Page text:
Whereas the following guidelines should be applied to such operations and whereas a combination of all these protections is required in order to provide full and effective protection;


Addresses the following recommendations to the Council:


all processing of personal data for law enforcement and anti-terrorist purposes should be based on published legal rules imposing limits on use, which are clear, specific and binding and subject to close and effective supervision by independent data protection authorities and to stringent penalties for breach; mass data storage for precautionary motives is disproportionate in relation to the basic requirements of an effective fight against terrorism;


a legal framework should be established providing a clear definition of profiling, whether through the automated mining of computer data or otherwise, with a view to establishing clear rules on legitimate use and laying down limits; it is also necessary to introduce the necessary data protection safeguards for individuals and mechanisms for establishing responsibility;


the collection and retention of personal data and use of profiling techniques in respect of persons not suspected of a specific crime or threat should be subject to particularly strict ‘necessity’ and ‘proportionality’ tests;


factual and intelligence data, and data on different categories of data subjects, should be clearly distinguished;


access to police and secret service files should be allowed only on a case-by-case basis, for specified purposes, and should be under judicial control in the Member States;


profiling activities should not detract from targeted investigative policing by Member States’ police services, and restrictive legislation on profiling should not prevent legitimate database access as part of such targeted investigations;


there should be time limits on the retention of personal information;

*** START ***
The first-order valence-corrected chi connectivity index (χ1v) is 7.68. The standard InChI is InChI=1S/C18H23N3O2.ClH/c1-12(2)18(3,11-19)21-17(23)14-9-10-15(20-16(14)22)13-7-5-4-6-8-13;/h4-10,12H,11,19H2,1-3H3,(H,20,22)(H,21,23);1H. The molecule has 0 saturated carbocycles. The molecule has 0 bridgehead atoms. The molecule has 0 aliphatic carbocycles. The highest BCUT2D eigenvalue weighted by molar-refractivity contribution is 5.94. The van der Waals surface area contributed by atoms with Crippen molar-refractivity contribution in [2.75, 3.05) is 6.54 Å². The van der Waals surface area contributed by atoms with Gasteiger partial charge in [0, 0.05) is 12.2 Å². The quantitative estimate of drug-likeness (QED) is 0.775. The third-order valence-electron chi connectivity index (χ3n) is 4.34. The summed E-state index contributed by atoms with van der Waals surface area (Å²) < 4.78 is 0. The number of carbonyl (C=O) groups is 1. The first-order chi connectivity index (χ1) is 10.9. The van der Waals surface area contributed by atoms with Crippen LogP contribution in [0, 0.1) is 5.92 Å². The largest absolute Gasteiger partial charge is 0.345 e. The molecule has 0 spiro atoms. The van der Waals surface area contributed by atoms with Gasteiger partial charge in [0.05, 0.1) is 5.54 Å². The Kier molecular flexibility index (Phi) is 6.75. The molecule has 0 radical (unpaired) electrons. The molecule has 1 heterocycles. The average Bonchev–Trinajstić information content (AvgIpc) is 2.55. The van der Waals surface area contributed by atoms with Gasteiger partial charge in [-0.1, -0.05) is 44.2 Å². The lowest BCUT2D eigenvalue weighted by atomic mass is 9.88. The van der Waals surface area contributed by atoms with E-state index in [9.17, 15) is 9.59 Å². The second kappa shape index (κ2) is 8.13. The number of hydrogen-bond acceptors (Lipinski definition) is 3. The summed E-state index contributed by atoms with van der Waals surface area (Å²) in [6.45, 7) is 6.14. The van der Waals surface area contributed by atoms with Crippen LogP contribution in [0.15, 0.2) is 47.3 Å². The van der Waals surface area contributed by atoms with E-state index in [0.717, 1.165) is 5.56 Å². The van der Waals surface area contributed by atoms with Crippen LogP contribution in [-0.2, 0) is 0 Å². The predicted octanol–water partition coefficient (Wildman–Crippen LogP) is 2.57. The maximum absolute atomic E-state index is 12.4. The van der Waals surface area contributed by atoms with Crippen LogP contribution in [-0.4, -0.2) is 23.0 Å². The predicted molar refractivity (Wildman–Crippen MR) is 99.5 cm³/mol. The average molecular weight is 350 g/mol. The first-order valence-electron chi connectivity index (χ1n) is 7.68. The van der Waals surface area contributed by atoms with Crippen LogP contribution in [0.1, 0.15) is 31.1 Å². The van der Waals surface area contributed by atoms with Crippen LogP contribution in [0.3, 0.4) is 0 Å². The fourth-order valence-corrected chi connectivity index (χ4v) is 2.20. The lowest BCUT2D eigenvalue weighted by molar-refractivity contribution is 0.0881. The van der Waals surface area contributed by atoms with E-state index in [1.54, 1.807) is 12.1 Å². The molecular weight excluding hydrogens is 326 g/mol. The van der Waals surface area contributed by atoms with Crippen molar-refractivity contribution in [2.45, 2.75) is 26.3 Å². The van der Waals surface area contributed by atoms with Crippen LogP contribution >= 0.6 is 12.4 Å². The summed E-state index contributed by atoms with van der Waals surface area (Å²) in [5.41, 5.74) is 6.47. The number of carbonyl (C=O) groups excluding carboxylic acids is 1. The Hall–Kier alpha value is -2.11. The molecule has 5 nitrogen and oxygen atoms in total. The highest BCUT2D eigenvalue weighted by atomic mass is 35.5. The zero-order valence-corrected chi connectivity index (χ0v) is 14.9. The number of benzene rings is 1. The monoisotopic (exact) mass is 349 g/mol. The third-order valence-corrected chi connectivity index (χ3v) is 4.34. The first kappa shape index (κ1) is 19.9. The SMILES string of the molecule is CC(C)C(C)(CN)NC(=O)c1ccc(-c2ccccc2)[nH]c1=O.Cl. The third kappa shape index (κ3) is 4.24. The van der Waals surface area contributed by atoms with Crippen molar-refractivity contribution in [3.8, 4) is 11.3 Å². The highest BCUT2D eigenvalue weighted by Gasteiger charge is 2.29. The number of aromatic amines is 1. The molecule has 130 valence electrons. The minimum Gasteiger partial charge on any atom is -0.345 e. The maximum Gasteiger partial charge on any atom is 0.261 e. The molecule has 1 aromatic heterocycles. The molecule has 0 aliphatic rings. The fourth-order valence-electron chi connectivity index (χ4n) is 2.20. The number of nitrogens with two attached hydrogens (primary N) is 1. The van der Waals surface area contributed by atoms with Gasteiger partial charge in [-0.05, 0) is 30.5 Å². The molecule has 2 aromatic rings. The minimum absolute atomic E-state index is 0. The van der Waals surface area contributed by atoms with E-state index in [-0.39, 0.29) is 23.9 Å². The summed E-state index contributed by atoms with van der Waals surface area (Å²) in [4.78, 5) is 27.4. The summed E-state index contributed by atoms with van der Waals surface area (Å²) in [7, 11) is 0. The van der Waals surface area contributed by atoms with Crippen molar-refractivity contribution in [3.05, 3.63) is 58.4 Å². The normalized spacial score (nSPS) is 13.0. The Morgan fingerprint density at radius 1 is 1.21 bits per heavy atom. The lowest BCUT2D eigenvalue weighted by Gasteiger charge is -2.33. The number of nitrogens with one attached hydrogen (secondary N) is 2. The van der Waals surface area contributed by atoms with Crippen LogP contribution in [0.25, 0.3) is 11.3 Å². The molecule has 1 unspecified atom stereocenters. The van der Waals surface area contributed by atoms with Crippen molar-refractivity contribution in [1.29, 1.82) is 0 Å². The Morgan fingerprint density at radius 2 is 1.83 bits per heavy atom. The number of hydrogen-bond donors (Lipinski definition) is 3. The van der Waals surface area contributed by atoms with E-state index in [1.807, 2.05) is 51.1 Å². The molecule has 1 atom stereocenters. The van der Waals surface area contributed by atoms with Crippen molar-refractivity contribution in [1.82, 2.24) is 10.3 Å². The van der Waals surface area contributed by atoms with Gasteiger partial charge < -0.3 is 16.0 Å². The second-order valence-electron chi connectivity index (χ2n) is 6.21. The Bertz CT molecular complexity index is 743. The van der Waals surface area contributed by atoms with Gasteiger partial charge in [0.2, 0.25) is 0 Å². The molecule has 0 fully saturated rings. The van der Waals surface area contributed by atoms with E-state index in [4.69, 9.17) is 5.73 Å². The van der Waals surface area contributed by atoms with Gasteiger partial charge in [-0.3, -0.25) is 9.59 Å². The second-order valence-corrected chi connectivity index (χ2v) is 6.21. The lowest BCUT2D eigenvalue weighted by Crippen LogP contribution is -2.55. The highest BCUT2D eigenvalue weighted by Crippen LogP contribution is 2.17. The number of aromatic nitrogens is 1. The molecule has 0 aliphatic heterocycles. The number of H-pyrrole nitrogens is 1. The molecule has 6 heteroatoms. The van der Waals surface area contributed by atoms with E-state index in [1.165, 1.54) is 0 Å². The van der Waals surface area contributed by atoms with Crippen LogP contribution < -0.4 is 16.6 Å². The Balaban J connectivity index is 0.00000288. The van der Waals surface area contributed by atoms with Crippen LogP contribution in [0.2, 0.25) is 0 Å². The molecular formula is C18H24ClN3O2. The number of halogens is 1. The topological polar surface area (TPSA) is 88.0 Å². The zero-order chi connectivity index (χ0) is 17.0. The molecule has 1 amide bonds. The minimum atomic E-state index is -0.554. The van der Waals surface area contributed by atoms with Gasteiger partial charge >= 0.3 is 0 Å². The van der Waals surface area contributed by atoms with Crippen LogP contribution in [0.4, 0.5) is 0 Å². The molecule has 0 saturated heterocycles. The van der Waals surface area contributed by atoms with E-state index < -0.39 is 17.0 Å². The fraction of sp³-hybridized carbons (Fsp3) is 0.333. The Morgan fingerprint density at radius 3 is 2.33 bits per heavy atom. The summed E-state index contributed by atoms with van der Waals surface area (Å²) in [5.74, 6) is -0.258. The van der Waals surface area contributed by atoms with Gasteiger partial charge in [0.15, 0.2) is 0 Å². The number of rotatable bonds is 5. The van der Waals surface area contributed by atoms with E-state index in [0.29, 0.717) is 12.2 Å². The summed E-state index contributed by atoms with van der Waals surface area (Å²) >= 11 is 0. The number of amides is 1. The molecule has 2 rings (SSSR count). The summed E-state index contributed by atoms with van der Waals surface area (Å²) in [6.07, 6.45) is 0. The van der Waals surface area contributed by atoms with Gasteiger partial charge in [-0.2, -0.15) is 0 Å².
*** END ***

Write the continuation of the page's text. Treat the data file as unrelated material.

ethnic statistics are an essential tool to enable the detection of law enforcement practices that focus disproportionate, unwarranted and unjustified law enforcement attention on ethnic minorities; the creation of a high standard of protection for personal data (data linked to an identifiable individual) does not therefore preclude the generation of anonymous statistical data including variables on ethnicity, ‘race’, religion, and national origin that is necessary to identify any discrimination in law enforcement practices; the Article 29 Working Party should be asked to issue guidance on this issue;


the collection of data on individuals solely on the basis that they have a particular racial or ethnic origin, religious conviction, sexual orientation or behaviour, political opinions or are members of particular movements or organisations which are not proscribed by law should be prohibited; it is necessary to establish safeguards regarding protection and procedures for appealing against the discriminatory use of law enforcement instruments;


reliance by private or public bodies on computers to take decisions on individuals without human assessment should be allowed only exceptionally and under strict safeguards;


there should be strong safeguards established by law which ensure appropriate and effective judicial and parliamentary scrutiny of the activities of the police and the secret services, including their counter-terrorism activities;


in view of the possible consequences for individuals, redress should be effective and accessible with clear information being given to the data subject on the applicable procedures accompanied by rights of access and rectification;


a set of criteria should be established for assessing the effectiveness, legitimacy and consistency with European Union values of all profiling activities; existing and proposed national and EU legislation relating to the use of profiling should be reviewed in order to ascertain that it meets legal requirements under European law and international treaties; and EU law reform should be considered, if necessary, to produce binding rules which avoid any infringement of fundamental rights taking into account the anticipated Council of Europe recommendation on profiling;


there should be an examination of the extent to which Directive 2000/43/EC prohibits or regulates profiling measures and practices, and consideration of reform to remove the exclusion of airports and ports from its scope;


the Council should commission a study, based on the relevant framework and current practices, to be conducted under the responsibility of the Commission, with the consultation of the Fundamental Rights Agency and the European Data Protection Supervisor, as appropriate, and in consultation with law enforcement and with intelligence agencies, covering the actual and potential application of profiling techniques, their effectiveness in identifying suspects and their compatibility with civil liberties, human rights and privacy requirements; Member States should be asked to supply figures on stop-and-search and other interventions which result from profiling techniques;